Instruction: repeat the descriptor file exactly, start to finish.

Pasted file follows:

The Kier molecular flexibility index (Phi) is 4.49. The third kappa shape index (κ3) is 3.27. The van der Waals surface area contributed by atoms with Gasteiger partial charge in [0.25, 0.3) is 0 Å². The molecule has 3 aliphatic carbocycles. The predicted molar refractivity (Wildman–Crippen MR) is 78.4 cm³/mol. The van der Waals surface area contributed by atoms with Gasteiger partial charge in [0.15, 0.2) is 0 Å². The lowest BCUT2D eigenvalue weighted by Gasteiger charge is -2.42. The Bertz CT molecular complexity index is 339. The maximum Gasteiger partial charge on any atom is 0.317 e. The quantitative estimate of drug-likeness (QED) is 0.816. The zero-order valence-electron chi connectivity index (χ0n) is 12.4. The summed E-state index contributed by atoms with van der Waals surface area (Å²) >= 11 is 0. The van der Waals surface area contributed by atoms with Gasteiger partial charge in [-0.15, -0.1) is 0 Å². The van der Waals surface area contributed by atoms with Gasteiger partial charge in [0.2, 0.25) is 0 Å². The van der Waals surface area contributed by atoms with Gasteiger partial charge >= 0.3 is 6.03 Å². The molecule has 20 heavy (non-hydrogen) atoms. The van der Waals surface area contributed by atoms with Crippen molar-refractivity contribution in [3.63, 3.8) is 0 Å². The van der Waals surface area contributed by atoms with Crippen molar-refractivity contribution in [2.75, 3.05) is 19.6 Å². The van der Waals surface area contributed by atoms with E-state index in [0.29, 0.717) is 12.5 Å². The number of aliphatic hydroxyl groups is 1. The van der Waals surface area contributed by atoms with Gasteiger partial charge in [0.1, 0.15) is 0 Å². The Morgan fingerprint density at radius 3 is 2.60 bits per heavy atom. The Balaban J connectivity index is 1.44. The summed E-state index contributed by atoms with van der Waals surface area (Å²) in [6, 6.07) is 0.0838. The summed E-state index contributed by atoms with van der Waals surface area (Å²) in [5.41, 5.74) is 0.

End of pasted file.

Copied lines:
The Kier molecular flexibility index (Phi) is 4.49. The third kappa shape index (κ3) is 3.27. The van der Waals surface area contributed by atoms with Gasteiger partial charge in [0.25, 0.3) is 0 Å². The molecule has 3 aliphatic carbocycles. The predicted molar refractivity (Wildman–Crippen MR) is 78.4 cm³/mol. The van der Waals surface area contributed by atoms with Gasteiger partial charge in [0.15, 0.2) is 0 Å². The lowest BCUT2D eigenvalue weighted by Gasteiger charge is -2.42. The Bertz CT molecular complexity index is 339. The maximum Gasteiger partial charge on any atom is 0.317 e. The quantitative estimate of drug-likeness (QED) is 0.816. The zero-order valence-electron chi connectivity index (χ0n) is 12.4. The summed E-state index contributed by atoms with van der Waals surface area (Å²) >= 11 is 0. The van der Waals surface area contributed by atoms with Gasteiger partial charge in [-0.15, -0.1) is 0 Å². The van der Waals surface area contributed by atoms with Gasteiger partial charge in [0.2, 0.25) is 0 Å². The van der Waals surface area contributed by atoms with Gasteiger partial charge >= 0.3 is 6.03 Å². The molecule has 20 heavy (non-hydrogen) atoms. The van der Waals surface area contributed by atoms with Crippen molar-refractivity contribution in [3.63, 3.8) is 0 Å². The van der Waals surface area contributed by atoms with Crippen molar-refractivity contribution in [2.75, 3.05) is 19.6 Å². The van der Waals surface area contributed by atoms with E-state index in [0.29, 0.717) is 12.5 Å². The number of aliphatic hydroxyl groups is 1. The van der Waals surface area contributed by atoms with Gasteiger partial charge in [0.1, 0.15) is 0 Å². The Morgan fingerprint density at radius 3 is 2.60 bits per heavy atom. The Balaban J connectivity index is 1.44. The summed E-state index contributed by atoms with van der Waals surface area (Å²) in [6, 6.07) is 0.0838. The summed E-state index contributed by atoms with van der Waals surface area (Å²) in [5.41, 5.74) is 0.